Edelle Gettings is the PR & Communications Manager at Wunderman Thompson, where she leads external and internal communications across the Sydney, Melbourne and Perth offices.
1) To kick things off, could you tell us a little about your career background and current role?
I started in the industry as a Brand Manager, working primarily in content marketing where I launched a youth publication called The Cut.
My first role in the advertising industry was as The Works’ PR and New Business co-ordinator. It wasn’t the role I thought I would take up; I had every intention of heading to Awards School to become a copywriter, but the ability to write and see the agency grow at a business level made me love it.
Now I lead the communications effort for creative consultancy Wunderman Thompson across their three offices in Australia. I’m grateful for where I have ended up, there is always something happening at WT, people pushing beyond the norms and making effective and creatively brilliant work.
2) What does a day in the life look like for you? Can you take us through a recent workday?
Every day is different. It’s why I try to stick to a weekly outlook, rather than a daily routine.
But usually by 7:30 am, I’m out of bed and walking to get my coffee. I am not one to be up at 6 am, coffee in hand and a workout already complete – it’s unrealistic for me as someone who needs nine hours of sleep to function like a normal person.
Once I’m back at my apartment, I’ll quickly scan my emails for anything urgent.
Being in PR means you can easily fall into a rabbit hole of content – it can get overwhelming the amount of news out there. For me, it’s important that I only use the first half of my mornings reading.
I catch up on the local and global industry publications, as well as Australian business news. Then a quick scan of more in-depth publications like Harvard Business Review, Mckinsey, plus Wunderman Thompson research globally.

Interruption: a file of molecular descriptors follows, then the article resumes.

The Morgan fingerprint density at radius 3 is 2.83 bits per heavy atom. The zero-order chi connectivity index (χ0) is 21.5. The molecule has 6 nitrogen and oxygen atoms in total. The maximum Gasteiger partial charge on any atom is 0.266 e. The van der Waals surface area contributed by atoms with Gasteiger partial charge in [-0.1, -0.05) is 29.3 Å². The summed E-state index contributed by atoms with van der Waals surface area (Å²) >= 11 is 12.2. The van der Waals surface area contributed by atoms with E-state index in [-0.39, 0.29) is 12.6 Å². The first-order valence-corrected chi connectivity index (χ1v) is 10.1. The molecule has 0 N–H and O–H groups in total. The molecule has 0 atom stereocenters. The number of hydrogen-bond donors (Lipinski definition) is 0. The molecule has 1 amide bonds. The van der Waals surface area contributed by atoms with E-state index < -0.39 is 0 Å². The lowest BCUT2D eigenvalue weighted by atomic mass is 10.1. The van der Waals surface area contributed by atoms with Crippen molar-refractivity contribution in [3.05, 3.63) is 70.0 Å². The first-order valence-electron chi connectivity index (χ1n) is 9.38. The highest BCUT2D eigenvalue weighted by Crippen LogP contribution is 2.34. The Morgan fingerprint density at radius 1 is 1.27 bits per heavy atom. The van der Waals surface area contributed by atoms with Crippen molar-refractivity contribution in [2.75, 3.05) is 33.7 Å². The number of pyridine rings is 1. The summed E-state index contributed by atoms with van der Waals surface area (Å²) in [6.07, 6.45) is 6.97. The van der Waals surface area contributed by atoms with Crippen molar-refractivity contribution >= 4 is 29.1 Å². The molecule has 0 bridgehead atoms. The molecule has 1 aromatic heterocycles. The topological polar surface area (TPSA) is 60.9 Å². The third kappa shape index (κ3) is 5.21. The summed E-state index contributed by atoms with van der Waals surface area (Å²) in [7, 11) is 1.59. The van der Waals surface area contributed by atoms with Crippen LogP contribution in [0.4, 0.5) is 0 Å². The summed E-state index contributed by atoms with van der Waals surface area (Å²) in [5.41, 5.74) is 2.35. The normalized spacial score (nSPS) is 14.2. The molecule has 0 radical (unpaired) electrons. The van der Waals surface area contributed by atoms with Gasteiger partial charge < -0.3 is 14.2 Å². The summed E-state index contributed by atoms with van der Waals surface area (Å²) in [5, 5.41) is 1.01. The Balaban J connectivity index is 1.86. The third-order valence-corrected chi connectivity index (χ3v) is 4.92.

From here, every day can be different. Whether it’s wider-business meetings, writing press releases for new campaigns, proofreading in-depth thought pieces, creating content for our social channels or helping craft case studies for new business.
With everyone WFH nationally, there has been a shift in priorities from external communications to employee communications, as well as helping manage virtual events for our employees and clients.
By the time 5 pm rolls around, I’m catching up on emails and whatever news that day brought. I’m signed off by 6 pm, I head to yoga and use my nights to relax (making sure I watch some trashy TV).
3) Does your current role allow for flexible or remote working? If so, how does that fit into your life and routine?
I’ve always been lucky enough to find myself at agencies that have always placed value on flexible working.
Before COVID-19 hit, I was working from home 1 to 2 day a fortnight at Wunderman Thompson. It was my time to concentrate on writing, where I could sit uninterrupted in deep work.
Now on week 21 of WFH full-time, the benefits are going beyond a few extra hours to sit and write. It’s given me the ability to make my work times work for me.
That extra hour of sleep in the morning, starting work earlier so I can head to an afternoon yoga session, or simply having the time for a home-cooked meal (there has been much less uber eats racked up on my bank statements!)
4) What does work-life balance mean to you and how do you work to achieve that goal?
It constantly changes for me. Work-life balance is not a consistent routine of 5 am wake ups and no late nights. I don’t think it’s realistic to believe it can be that way.
Some days I have the energy and inspiration to work late, and some days I take it slow. To me, it’s a day-to-day mindset, not a long-term goal. It’s learning the value of saying no, adapting your routine to your energy levels and making sure you are not all consumed in just one aspect of your life.